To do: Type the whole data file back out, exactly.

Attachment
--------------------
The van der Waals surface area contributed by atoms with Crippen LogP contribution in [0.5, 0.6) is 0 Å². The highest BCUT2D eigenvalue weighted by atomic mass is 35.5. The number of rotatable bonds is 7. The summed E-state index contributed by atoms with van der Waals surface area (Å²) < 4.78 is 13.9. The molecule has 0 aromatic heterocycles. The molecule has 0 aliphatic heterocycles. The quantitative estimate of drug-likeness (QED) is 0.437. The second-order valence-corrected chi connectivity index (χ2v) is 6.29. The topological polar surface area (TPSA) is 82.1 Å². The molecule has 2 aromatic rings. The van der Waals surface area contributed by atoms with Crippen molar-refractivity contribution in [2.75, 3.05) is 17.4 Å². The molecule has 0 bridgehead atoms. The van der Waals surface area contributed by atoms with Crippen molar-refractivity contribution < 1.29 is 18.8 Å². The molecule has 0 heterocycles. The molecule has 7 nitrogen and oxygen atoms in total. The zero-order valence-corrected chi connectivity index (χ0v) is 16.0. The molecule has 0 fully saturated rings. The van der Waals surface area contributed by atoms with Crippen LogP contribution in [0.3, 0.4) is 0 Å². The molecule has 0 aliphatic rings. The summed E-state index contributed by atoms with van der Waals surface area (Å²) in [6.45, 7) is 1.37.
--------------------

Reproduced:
The van der Waals surface area contributed by atoms with Crippen LogP contribution in [0.5, 0.6) is 0 Å². The highest BCUT2D eigenvalue weighted by atomic mass is 35.5. The number of rotatable bonds is 7. The summed E-state index contributed by atoms with van der Waals surface area (Å²) < 4.78 is 13.9. The molecule has 0 aromatic heterocycles. The molecule has 0 aliphatic heterocycles. The quantitative estimate of drug-likeness (QED) is 0.437. The second-order valence-corrected chi connectivity index (χ2v) is 6.29. The topological polar surface area (TPSA) is 82.1 Å². The molecule has 2 aromatic rings. The van der Waals surface area contributed by atoms with Crippen molar-refractivity contribution in [2.75, 3.05) is 17.4 Å². The molecule has 0 bridgehead atoms. The van der Waals surface area contributed by atoms with Crippen molar-refractivity contribution < 1.29 is 18.8 Å². The molecule has 0 heterocycles. The molecule has 7 nitrogen and oxygen atoms in total. The zero-order valence-corrected chi connectivity index (χ0v) is 16.0. The molecule has 0 fully saturated rings. The van der Waals surface area contributed by atoms with Crippen LogP contribution in [0.3, 0.4) is 0 Å². The molecule has 0 aliphatic rings. The summed E-state index contributed by atoms with van der Waals surface area (Å²) in [6.45, 7) is 1.37.